Workers also need materials to seal off areas. This will prevent any loose asbestos from contaminating other areas during the asbestos removal procedure. Other equipment, like negative pressure airflow fans, can also help remove contaminated air by catching asbestos fibers.
As to the actual tools used to do the work, a HEPA vacuum is one of the most used equipment pieces. Workers may rent or purchase this machine for the procedure. Hand tools are also important as they will help workers cut away materials.
As you can guess, the actual rental or purchase price of this equipment will be a huge part of your asbestos removal cost.
What Happens Before a Removal Procedure?
Most of the cost of the setup and pre-clean stages will be the labor costs. Unfortunately, the beginning stages can get frustratingly time-consuming. However, as there will likely be only around two workers performing the tasks, the final cost may not be as much as you think.
The workers will turn off the HVAC system and start preparing the decontamination area. They will post warning signs, seal off rooms, prep disposal containers, and set up negative air fans. The amount of time this takes usually depends on the size of the abatement area.
What Happens During a Removal Procedure?
Asbestos removal workers will use hand tools to cut away, pull out, and otherwise remove asbestos building materials from an area. They will also often wet the area down to minimize how many asbestos particles get blown into the air. They will also put any asbestos waste into specialized disposal bags.
They can also collect asbestos particles with an asbestos HEPA vacuum cleaner. This is a special type of vacuum cleaner that has special filtration abilities. These will ensure that the asbestos fibers won't easily disperse during the cleanup.
Oftentimes, workers don't need to remove asbestos to make a building safe. They can instead use a procedure called encapsulation. This involves spraying a special coating over the asbestos to bind the fibers together.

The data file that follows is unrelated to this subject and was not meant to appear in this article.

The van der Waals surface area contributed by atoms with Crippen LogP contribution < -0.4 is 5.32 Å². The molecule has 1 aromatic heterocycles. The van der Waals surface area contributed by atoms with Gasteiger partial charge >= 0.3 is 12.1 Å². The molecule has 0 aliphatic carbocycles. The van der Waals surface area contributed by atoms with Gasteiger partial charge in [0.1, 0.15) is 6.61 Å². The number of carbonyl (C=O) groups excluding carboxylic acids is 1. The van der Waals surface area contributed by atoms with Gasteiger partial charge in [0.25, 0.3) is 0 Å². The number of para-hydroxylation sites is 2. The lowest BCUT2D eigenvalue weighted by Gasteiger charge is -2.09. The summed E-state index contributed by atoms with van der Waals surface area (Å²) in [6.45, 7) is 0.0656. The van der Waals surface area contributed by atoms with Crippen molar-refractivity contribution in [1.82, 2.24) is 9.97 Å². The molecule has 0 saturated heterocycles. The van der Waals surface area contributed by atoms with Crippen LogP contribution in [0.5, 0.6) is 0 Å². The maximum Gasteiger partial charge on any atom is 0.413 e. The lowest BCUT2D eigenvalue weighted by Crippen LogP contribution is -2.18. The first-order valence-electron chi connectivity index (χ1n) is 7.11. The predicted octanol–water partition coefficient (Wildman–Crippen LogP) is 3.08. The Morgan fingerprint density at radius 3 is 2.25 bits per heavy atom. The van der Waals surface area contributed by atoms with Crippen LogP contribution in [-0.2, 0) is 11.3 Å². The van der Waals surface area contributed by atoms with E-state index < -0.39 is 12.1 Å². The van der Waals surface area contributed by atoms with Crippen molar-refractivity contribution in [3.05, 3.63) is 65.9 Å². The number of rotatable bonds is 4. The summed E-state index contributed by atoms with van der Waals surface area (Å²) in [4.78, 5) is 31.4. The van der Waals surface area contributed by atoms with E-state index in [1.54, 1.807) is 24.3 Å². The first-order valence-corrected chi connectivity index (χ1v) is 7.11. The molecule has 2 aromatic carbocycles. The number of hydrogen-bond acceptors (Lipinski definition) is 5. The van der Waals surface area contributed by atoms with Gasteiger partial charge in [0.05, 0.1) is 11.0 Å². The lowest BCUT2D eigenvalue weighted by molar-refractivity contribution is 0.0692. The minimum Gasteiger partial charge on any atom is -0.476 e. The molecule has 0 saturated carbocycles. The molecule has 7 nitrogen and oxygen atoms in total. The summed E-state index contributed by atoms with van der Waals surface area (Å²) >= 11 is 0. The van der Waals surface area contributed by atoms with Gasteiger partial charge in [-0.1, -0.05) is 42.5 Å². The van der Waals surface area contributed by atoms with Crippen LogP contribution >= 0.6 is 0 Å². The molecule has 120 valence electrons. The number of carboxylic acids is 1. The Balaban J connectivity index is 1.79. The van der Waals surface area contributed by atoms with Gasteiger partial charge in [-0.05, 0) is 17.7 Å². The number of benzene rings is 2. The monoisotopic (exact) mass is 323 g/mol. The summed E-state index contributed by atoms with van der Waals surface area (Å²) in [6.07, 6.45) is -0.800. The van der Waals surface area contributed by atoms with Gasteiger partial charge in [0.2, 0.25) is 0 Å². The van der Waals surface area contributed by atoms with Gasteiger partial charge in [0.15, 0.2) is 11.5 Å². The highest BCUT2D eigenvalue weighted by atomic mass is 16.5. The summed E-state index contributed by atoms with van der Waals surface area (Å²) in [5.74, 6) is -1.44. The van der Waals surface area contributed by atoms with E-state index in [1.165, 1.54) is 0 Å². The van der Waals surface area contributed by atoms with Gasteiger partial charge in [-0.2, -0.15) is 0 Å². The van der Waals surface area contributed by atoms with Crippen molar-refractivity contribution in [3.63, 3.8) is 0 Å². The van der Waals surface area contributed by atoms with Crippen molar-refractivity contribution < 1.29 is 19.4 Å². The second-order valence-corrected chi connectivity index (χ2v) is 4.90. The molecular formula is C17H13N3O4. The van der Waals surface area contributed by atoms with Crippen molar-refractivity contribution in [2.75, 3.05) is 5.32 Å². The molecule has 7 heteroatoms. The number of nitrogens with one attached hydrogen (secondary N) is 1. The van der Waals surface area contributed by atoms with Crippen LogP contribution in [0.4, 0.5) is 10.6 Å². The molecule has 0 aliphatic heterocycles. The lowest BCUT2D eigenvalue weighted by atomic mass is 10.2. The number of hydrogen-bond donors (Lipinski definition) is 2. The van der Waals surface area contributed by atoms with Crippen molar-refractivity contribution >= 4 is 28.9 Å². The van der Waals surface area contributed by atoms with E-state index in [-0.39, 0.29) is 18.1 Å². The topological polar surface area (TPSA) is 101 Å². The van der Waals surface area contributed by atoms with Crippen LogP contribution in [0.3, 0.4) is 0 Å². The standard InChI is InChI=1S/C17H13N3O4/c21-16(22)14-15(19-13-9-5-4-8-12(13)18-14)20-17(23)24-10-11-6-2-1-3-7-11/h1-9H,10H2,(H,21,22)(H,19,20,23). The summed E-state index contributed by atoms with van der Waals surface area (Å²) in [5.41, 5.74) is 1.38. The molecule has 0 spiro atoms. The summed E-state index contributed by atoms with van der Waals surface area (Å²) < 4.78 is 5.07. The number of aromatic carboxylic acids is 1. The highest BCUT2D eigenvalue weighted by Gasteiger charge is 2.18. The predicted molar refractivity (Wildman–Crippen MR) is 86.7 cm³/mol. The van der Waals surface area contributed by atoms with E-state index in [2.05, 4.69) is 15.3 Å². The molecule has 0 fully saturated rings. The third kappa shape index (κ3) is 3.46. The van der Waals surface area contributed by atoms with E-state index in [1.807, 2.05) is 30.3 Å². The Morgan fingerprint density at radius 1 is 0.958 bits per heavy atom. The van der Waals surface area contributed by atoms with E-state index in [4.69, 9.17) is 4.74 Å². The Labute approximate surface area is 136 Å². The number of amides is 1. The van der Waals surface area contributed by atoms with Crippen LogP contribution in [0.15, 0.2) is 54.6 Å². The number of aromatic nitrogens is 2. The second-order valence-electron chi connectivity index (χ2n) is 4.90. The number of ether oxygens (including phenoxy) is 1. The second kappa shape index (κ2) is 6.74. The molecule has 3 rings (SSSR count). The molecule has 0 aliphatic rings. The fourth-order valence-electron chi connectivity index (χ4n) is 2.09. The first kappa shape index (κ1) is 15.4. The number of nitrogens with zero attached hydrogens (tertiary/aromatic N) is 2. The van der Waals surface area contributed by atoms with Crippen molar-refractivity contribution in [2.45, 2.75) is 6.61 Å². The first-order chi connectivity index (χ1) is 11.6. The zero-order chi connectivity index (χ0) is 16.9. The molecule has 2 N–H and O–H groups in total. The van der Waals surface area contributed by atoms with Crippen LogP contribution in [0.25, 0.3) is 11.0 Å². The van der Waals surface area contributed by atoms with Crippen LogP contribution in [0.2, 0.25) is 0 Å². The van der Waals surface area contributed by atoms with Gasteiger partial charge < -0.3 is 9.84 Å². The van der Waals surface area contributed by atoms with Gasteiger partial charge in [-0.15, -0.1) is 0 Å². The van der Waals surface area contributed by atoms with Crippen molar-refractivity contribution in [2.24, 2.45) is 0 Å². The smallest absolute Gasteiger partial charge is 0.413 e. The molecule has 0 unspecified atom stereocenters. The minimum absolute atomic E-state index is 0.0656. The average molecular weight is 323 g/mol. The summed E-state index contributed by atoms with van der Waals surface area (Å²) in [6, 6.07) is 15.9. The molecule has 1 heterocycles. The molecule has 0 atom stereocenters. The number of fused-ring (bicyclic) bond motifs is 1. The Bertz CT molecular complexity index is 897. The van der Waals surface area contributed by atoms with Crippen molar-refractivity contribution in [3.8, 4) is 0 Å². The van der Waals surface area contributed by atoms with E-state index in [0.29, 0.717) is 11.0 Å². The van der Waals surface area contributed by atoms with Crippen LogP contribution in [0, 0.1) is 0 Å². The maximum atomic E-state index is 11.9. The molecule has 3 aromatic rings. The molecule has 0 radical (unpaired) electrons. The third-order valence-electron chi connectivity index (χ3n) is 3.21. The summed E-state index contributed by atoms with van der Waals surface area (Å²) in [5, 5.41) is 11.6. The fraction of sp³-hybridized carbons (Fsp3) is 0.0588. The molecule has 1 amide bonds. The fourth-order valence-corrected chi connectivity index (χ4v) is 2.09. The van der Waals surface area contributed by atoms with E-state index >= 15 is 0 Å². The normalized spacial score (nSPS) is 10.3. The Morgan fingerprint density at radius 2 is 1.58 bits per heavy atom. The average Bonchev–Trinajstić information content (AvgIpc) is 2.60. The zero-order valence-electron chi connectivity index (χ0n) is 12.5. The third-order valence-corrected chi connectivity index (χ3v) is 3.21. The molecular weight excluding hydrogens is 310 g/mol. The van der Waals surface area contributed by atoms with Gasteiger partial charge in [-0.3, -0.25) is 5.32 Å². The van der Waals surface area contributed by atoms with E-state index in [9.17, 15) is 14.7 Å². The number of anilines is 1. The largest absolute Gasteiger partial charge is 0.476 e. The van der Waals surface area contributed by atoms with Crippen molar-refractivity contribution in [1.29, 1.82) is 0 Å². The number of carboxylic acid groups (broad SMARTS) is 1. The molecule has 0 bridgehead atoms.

The encapsulation procedure cost is a lot less than the asbestos removal cost. However, the former procedure is far less safe than the latter. Workers should only perform it when an asbestos inspector approves the procedure.
What Is the Asbestos Disposal Process?
The Environmental Protection Agency (EPA) regulates the removal and disposal of asbestos building materials. Licensed asbestos abatement companies must have a permit and/or license to dispose of asbestos. They must also pay the asbestos disposal rates.
Most of the cost of asbestos disposal processes will go towards the two areas above. The disposal rates for asbestos building materials may be higher than the costs to dispose of regular waste. This is because asbestos abatement workers can only deliver asbestos materials to special asbestos landfills.
Landfills specializing in asbestos materials exist to prevent the materials from contaminating natural environments. Workers will deliver their asbestos waste to these in plastic bags and plastic, leak-proof containers. Workers at the landfill may further destroy the asbestos via ultra-high temperature incineration.
The removed asbestos building materials aren't the only things that the workers deliver to these sites. They also deliver any of their contaminated disposable protective clothing. Workers will follow special steps to decontaminate by removing this clothing.
Asbestos Removal Cost Based on Locations
The location of asbestos building materials within your business can change the overall asbestos removal cost. The price is often based on how difficult and/or time-consuming the asbestos-affected area is to work in. In addition, the jurisdiction that your building resides in can play a part in your overall cost.
How Can Your Business's Location Affect Expenses?
The asbestos removal cost in an urban area will likely be higher than the cost in a rural area. This is simply due to the usual differences in costs between the two areas. Similar factors should apply when comparing the prices of two different areas.
Beyond that, though, the laws of different jurisdictions can affect prices as well. For example, some states consider certain types of asbestos non-hazardous. This can reduce the overall disposal cost.
How Can Site Size Affect Expenses?
The bigger the asbestos-affected area is, the higher the asbestos removal cost will be. This isn't always because they'll take longer to clean and drive up the labor costs. Some licensed asbestos abatement companies charge their clients per square foot of asbestos their workers need to remove.
If you have a larger commercial building, though, you may not need to worry. The workers may not need to perform asbestos removal on your entire building. It could be that only a small area of your facility has asbestos building materials in it.